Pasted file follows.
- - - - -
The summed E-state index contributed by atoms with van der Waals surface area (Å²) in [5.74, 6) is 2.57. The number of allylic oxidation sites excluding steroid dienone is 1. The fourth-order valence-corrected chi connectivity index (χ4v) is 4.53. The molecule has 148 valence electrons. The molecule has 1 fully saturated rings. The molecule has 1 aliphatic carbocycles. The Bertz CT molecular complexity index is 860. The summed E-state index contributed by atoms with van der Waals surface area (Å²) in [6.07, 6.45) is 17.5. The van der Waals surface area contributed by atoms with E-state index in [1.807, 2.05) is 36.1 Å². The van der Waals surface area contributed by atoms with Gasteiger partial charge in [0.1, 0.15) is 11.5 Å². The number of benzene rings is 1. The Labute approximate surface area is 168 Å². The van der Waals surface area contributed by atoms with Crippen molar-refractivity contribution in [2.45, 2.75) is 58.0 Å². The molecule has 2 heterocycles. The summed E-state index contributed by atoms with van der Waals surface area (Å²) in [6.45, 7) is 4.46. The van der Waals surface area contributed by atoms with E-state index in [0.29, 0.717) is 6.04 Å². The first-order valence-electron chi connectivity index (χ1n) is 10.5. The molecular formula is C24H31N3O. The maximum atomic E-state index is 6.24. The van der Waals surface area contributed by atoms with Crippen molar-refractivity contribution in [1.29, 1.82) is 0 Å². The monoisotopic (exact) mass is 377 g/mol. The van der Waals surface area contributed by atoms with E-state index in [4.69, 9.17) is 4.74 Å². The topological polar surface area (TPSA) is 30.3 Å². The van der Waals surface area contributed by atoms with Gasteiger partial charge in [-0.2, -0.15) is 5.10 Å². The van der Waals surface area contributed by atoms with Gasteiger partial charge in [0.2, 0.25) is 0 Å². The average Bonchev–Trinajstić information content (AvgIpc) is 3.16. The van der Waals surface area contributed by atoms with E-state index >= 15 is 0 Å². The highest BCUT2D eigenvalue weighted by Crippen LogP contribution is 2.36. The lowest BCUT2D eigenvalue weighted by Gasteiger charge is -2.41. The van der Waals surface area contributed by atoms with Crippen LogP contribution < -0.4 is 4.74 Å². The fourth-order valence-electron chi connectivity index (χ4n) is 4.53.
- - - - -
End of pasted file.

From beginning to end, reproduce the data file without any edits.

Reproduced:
The summed E-state index contributed by atoms with van der Waals surface area (Å²) in [5.74, 6) is 2.57. The number of allylic oxidation sites excluding steroid dienone is 1. The fourth-order valence-corrected chi connectivity index (χ4v) is 4.53. The molecule has 148 valence electrons. The molecule has 1 fully saturated rings. The molecule has 1 aliphatic carbocycles. The Bertz CT molecular complexity index is 860. The summed E-state index contributed by atoms with van der Waals surface area (Å²) in [6.07, 6.45) is 17.5. The van der Waals surface area contributed by atoms with E-state index in [1.807, 2.05) is 36.1 Å². The van der Waals surface area contributed by atoms with Gasteiger partial charge in [0.1, 0.15) is 11.5 Å². The number of benzene rings is 1. The Labute approximate surface area is 168 Å². The van der Waals surface area contributed by atoms with Crippen molar-refractivity contribution in [2.45, 2.75) is 58.0 Å². The molecule has 2 heterocycles. The summed E-state index contributed by atoms with van der Waals surface area (Å²) in [6.45, 7) is 4.46. The van der Waals surface area contributed by atoms with E-state index in [0.29, 0.717) is 6.04 Å². The first-order valence-electron chi connectivity index (χ1n) is 10.5. The molecular formula is C24H31N3O. The maximum atomic E-state index is 6.24. The van der Waals surface area contributed by atoms with Crippen molar-refractivity contribution in [1.29, 1.82) is 0 Å². The monoisotopic (exact) mass is 377 g/mol. The van der Waals surface area contributed by atoms with E-state index in [4.69, 9.17) is 4.74 Å². The topological polar surface area (TPSA) is 30.3 Å². The van der Waals surface area contributed by atoms with Gasteiger partial charge in [-0.2, -0.15) is 5.10 Å². The van der Waals surface area contributed by atoms with Gasteiger partial charge in [0.2, 0.25) is 0 Å². The average Bonchev–Trinajstić information content (AvgIpc) is 3.16. The van der Waals surface area contributed by atoms with E-state index >= 15 is 0 Å². The highest BCUT2D eigenvalue weighted by Crippen LogP contribution is 2.36. The lowest BCUT2D eigenvalue weighted by Gasteiger charge is -2.41. The van der Waals surface area contributed by atoms with Crippen LogP contribution < -0.4 is 4.74 Å². The fourth-order valence-electron chi connectivity index (χ4n) is 4.53.